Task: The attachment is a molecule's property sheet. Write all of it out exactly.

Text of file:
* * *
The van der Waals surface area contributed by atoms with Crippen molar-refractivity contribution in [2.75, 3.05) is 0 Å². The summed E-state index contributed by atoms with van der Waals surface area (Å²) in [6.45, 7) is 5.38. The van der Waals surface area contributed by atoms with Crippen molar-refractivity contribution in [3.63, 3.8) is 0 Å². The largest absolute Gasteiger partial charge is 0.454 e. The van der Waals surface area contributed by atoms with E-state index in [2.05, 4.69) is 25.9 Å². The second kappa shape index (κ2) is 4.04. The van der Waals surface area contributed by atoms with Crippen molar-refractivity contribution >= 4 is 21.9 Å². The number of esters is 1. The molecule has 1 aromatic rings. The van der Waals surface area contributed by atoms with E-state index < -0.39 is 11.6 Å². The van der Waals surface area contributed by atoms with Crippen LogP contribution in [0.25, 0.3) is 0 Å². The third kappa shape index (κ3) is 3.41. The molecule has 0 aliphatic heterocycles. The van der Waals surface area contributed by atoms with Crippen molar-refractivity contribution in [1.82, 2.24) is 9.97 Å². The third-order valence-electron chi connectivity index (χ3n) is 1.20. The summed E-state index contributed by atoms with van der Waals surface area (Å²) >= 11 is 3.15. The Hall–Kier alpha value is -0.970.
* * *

The van der Waals surface area contributed by atoms with Crippen molar-refractivity contribution in [2.75, 3.05) is 0 Å². The summed E-state index contributed by atoms with van der Waals surface area (Å²) in [6.45, 7) is 5.38. The van der Waals surface area contributed by atoms with Crippen molar-refractivity contribution in [3.63, 3.8) is 0 Å². The largest absolute Gasteiger partial charge is 0.454 e. The van der Waals surface area contributed by atoms with E-state index in [2.05, 4.69) is 25.9 Å². The second kappa shape index (κ2) is 4.04. The van der Waals surface area contributed by atoms with Crippen molar-refractivity contribution >= 4 is 21.9 Å². The number of esters is 1. The molecule has 1 aromatic rings. The van der Waals surface area contributed by atoms with E-state index < -0.39 is 11.6 Å². The van der Waals surface area contributed by atoms with Crippen LogP contribution in [0.25, 0.3) is 0 Å². The third kappa shape index (κ3) is 3.41. The molecule has 0 aliphatic heterocycles. The van der Waals surface area contributed by atoms with Crippen molar-refractivity contribution in [1.82, 2.24) is 9.97 Å². The third-order valence-electron chi connectivity index (χ3n) is 1.20. The summed E-state index contributed by atoms with van der Waals surface area (Å²) >= 11 is 3.15. The Hall–Kier alpha value is -0.970.